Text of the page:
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Beware of these common activities that can seriously damage your teeth

Tooth damage

(NaturalNews) Healthy teeth mean a better smile – which can completely change both the way you look and your self-confidence. Dr. Dawn Ewing, executive director of the International Academy of Biological Medicine, and author of Let The Tooth Be Known, has linked poor tooth health with chronic diseases such as breast cancer, showing just how important it is to keep your mouth healthy. And yet many dentists recognize that their patients are making a few small mistakes that could have a huge impact on the health of their teeth.

According to Dr. Tariq Idrees, a dentist at Carisbrook Dental Clinic in Manchester, people make simple mistakes that can do serious harm to their teeth, as reported by the Daily Mail.

Common mistakes that damage teeth

Everyday eating habits take their toll on teeth over time; the extent of the damage caused depends on individual diets and general habits, from swilling wine around the mouth to drinking too much tea.

Here are some of the ways that you might unknowingly be damaging your teeth on a daily basis:

• Going swimming on a regular basis in a chlorine-filled pool can affect your teeth, as chlorine has been linked with the erosion of tooth enamel. The effect of chlorine on teeth has been documented in both the American Journal of Dentistry and the Journal of the Canadian Dental Association, as reported by the Daily Mail.

• Wine lovers will be horrified to learn that swilling wine around the mouth might be good for tasting the flavor, but actually coats the teeth in acid that causes erosion. White wine is more acidic than red, and fizzy wine such as prosecco is notably worse again, because the gas inside is also acidic.

• Chewing the ice cubes in a refreshing beverage can actually cause teeth to fracture, due to the cold temperature and the brittleness of the ice. Over time, microscopic cracks can form on the surface of the tooth's enamel, which can exacerbate dental problems in the long term.

• Eating a lot of dried fruit can cause damage to your teeth because fruit is highly acidic. Raisins, cranberries, mangoes and pineapples are the worst, and when they are dried the texture means that they stick to the teeth, making the damage worse.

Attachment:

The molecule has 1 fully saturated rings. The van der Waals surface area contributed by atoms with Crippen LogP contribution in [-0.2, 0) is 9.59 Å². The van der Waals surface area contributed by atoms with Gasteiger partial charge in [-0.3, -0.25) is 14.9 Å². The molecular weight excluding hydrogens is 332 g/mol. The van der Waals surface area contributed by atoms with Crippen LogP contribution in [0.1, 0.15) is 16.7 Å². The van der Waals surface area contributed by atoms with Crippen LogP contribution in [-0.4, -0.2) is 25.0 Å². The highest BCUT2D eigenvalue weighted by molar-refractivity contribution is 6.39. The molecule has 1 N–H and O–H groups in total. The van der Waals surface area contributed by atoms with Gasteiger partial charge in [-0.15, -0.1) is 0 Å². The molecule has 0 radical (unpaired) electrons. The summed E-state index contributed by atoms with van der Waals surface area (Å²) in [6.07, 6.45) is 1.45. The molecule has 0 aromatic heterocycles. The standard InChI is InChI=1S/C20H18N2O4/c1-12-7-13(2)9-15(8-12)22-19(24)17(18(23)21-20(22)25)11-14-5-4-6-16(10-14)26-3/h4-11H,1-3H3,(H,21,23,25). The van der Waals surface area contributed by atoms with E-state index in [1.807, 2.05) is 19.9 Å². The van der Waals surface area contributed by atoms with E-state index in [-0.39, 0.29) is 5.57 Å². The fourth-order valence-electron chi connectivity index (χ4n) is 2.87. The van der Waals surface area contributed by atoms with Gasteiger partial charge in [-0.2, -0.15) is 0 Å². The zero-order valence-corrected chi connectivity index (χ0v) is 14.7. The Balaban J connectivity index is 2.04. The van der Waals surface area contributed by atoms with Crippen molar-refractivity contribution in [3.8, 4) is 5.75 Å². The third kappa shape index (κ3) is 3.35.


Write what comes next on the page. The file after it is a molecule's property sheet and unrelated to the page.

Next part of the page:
• Drinking tea or coffee is terrible for your teeth, because these drinks dry out the mouth, making teeth more susceptible to decay. They can also stain teeth over time, giving them a dull and dirty appearance.

• Hot water and lemon has been falsely advertised as a healthy alternative to drinking tea and coffee – but this also causes tooth erosion and should be avoided.

• Over-brushing with a hard-bristled toothbrush can do a great deal of damage to your teeth, irritating the gums which push back with age to expose the roots of the teeth. The root is covered with cementum and this can be worn away much more easily than enamel.

• Brushing straight after drinking fizzy or acidic drinks can worsen the damage done by the erosive chemicals themselves, because the acid burns into the enamel of the teeth and the brush can drive the acid deeper into the teeth.

• Tongue or lip piercings can do damage to the teeth by rubbing against the enamel on a regular basis, as well as by chipping away at teeth during eating.

• Using teeth as tools to open a bottle, rip off a price tag or open a packet of chips can cause damage, weakening the edge of the tooth and causing it to chip off or fracture.

Avoid making these everyday mistakes to keep your teeth healthier for longer, and you can also try some home remedies that have been proven to increase dental hygiene, for example chewing on licorice which reduces the number of harmful bacteria in your mouth.

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